Lashkar-e-Tayyeba operative David Headley’s half-a-dozen surveillance trips to India ahead of the 26/11 attacks in November 2008 was a solo mission, without any assistance from an Indian-based sleeper cell.
As the National Investigation Agency (NIA), which has been pinning the locations he visited, has not been able to unearth any Lashkar sleeper cells that it had set out to look for, New Delhi is coming round to the view that Headley operated all by himself in India.
This, a government official said, had made the task of prosecuting him for waging a war against India a difficult task.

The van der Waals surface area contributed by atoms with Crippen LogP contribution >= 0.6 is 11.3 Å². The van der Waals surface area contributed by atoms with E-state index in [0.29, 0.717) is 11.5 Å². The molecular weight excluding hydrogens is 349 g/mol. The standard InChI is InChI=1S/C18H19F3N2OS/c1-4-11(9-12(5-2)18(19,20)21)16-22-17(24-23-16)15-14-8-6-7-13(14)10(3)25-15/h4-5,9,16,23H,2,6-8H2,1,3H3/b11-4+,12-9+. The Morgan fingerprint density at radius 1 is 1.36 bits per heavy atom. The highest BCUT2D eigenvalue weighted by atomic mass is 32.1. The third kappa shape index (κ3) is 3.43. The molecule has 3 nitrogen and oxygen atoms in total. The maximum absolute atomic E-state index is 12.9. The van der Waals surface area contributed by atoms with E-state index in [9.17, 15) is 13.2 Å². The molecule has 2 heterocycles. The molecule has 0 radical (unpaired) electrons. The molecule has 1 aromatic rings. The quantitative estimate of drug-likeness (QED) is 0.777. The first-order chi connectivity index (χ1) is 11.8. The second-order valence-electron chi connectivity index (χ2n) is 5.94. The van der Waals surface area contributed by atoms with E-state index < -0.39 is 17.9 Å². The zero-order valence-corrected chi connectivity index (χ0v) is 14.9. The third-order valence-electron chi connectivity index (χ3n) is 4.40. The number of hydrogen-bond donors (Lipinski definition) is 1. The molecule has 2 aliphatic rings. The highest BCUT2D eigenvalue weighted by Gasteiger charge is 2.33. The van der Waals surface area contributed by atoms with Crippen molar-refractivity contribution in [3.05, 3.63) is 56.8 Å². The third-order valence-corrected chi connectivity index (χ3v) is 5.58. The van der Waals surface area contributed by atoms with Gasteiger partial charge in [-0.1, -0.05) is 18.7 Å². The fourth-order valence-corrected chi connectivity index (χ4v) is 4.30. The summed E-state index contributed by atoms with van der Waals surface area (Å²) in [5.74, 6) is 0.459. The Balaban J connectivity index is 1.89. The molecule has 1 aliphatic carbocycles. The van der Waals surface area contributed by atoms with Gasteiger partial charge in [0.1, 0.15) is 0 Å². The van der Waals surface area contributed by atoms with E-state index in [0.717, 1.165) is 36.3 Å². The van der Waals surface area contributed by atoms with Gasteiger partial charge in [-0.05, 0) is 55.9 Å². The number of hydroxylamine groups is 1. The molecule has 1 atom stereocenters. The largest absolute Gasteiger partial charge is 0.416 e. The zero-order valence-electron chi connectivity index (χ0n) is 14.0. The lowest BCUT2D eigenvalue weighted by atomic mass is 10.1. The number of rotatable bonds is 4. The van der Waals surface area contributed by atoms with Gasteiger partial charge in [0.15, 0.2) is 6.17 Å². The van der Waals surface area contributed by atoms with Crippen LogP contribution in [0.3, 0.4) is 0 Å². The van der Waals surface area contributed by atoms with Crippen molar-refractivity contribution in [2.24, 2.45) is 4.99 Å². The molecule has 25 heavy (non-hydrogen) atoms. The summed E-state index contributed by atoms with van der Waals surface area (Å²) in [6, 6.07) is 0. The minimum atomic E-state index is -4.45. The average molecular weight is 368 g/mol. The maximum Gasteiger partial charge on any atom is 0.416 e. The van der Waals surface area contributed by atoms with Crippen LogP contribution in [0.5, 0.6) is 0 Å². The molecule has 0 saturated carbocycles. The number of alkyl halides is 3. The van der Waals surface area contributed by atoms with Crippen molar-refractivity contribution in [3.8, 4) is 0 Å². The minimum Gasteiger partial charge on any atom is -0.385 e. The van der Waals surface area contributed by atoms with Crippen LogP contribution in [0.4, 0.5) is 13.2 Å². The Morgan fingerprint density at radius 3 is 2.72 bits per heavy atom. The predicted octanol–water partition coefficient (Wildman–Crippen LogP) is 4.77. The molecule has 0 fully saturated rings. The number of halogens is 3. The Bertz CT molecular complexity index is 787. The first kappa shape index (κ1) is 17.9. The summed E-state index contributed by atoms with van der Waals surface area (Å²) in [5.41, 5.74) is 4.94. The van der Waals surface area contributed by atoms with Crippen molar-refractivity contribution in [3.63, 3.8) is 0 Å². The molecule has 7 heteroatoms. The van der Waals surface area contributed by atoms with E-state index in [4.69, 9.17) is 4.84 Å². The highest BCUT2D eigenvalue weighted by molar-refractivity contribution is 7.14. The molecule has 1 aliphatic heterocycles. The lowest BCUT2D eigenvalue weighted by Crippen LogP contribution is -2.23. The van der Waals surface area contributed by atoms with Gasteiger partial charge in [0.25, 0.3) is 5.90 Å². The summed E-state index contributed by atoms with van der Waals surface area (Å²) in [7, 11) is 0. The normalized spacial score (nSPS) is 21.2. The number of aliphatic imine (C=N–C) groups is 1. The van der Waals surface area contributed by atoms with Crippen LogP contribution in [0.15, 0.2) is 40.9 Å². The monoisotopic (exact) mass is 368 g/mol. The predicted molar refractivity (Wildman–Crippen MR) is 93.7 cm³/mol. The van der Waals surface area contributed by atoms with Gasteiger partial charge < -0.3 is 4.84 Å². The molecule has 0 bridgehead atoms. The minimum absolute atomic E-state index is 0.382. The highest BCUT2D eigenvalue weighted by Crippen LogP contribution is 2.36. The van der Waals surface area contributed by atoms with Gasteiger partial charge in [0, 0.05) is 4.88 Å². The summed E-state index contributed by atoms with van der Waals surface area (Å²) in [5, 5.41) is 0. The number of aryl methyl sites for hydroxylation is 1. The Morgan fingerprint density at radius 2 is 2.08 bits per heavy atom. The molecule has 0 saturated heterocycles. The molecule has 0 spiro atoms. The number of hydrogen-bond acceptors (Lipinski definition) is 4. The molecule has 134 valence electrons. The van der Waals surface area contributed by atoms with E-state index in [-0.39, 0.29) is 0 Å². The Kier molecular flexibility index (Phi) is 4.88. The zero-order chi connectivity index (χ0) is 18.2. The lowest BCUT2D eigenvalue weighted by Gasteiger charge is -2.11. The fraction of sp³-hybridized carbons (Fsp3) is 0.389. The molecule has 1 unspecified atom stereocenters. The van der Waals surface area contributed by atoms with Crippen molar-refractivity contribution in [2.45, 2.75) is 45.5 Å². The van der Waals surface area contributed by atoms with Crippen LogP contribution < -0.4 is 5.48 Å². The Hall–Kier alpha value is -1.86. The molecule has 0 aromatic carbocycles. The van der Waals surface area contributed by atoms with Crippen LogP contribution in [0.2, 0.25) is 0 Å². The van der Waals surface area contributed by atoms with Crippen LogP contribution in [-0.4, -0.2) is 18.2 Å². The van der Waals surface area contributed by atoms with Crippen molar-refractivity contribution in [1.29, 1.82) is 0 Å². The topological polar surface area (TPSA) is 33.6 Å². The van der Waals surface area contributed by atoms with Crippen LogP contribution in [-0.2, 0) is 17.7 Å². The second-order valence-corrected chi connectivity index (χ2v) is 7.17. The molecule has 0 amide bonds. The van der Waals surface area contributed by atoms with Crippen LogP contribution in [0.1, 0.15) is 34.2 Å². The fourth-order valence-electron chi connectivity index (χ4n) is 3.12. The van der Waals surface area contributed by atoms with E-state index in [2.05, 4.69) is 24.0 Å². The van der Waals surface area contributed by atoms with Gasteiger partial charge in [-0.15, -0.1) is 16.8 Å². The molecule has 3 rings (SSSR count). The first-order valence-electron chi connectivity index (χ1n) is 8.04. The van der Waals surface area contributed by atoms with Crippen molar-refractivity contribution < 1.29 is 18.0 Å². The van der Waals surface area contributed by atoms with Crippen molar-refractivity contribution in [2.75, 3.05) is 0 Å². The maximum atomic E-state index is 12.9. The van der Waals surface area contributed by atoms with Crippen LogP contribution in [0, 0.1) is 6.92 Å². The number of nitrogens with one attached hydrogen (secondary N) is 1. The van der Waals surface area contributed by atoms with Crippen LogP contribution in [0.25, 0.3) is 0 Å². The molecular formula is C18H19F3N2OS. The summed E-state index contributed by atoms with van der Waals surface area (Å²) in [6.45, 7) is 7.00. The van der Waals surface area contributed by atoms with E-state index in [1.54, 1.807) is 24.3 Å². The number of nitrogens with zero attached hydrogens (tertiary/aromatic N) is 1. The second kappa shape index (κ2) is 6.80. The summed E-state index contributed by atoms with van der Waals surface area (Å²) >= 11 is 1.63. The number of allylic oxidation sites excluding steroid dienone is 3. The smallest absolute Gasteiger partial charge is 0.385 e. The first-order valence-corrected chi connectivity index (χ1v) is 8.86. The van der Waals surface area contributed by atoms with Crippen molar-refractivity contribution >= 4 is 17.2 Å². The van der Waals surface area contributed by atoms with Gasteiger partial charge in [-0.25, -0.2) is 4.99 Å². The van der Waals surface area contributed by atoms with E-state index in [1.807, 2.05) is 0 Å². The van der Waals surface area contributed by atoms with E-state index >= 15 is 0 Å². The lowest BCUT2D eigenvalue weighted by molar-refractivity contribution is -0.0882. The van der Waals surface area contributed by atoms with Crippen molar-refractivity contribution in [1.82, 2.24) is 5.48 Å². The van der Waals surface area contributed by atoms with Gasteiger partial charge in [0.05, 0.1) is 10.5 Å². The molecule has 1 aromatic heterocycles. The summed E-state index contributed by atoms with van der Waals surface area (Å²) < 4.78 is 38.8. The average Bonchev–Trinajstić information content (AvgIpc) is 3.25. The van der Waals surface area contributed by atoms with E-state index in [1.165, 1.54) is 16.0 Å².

“We know through the FBI that he was identifying potential targets but months of investigations at every location visited by Headley… have not led investigators to any sleeper cell aware of the real reason for his visits,” said a government official who refused to be identified.
Headley’s plea bargain also does not refer to him making contact with a member of the terrorist outfit in India.
Another reason why the NIA hadn’t filed a chargesheet against Headley was that the government did not want to complicate the ongoing trial against Ajmal Amir Kasab and others.
India would charge Headley at an appropriate time, said Home Minister P Chidambaram on Friday, without elaborating.